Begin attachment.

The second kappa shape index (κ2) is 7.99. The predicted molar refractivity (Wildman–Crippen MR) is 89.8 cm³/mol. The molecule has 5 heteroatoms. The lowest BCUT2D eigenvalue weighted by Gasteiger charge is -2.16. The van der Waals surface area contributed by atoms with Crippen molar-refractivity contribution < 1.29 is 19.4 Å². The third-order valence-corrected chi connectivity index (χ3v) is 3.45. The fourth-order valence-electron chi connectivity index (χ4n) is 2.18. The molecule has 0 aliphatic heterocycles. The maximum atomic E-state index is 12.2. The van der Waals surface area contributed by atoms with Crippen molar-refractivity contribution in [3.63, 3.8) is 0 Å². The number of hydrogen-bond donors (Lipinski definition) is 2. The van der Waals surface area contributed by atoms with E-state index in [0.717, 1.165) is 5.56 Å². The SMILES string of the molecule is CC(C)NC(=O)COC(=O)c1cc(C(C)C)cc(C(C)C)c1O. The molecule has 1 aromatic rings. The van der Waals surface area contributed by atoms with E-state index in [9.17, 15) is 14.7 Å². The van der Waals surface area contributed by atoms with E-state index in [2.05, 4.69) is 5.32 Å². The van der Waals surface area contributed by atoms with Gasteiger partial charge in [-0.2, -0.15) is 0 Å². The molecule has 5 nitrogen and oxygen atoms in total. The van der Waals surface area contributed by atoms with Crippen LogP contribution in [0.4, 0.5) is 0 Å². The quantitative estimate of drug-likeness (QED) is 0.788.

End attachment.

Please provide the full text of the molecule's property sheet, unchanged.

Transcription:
The second kappa shape index (κ2) is 7.99. The predicted molar refractivity (Wildman–Crippen MR) is 89.8 cm³/mol. The molecule has 5 heteroatoms. The lowest BCUT2D eigenvalue weighted by Gasteiger charge is -2.16. The van der Waals surface area contributed by atoms with Crippen molar-refractivity contribution < 1.29 is 19.4 Å². The third-order valence-corrected chi connectivity index (χ3v) is 3.45. The fourth-order valence-electron chi connectivity index (χ4n) is 2.18. The molecule has 0 aliphatic heterocycles. The maximum atomic E-state index is 12.2. The van der Waals surface area contributed by atoms with Crippen molar-refractivity contribution in [3.63, 3.8) is 0 Å². The number of hydrogen-bond donors (Lipinski definition) is 2. The van der Waals surface area contributed by atoms with E-state index in [0.717, 1.165) is 5.56 Å². The SMILES string of the molecule is CC(C)NC(=O)COC(=O)c1cc(C(C)C)cc(C(C)C)c1O. The molecule has 1 aromatic rings. The van der Waals surface area contributed by atoms with E-state index in [9.17, 15) is 14.7 Å². The van der Waals surface area contributed by atoms with E-state index in [2.05, 4.69) is 5.32 Å². The van der Waals surface area contributed by atoms with Gasteiger partial charge in [-0.2, -0.15) is 0 Å². The molecule has 5 nitrogen and oxygen atoms in total. The van der Waals surface area contributed by atoms with Crippen LogP contribution in [0.4, 0.5) is 0 Å². The quantitative estimate of drug-likeness (QED) is 0.788.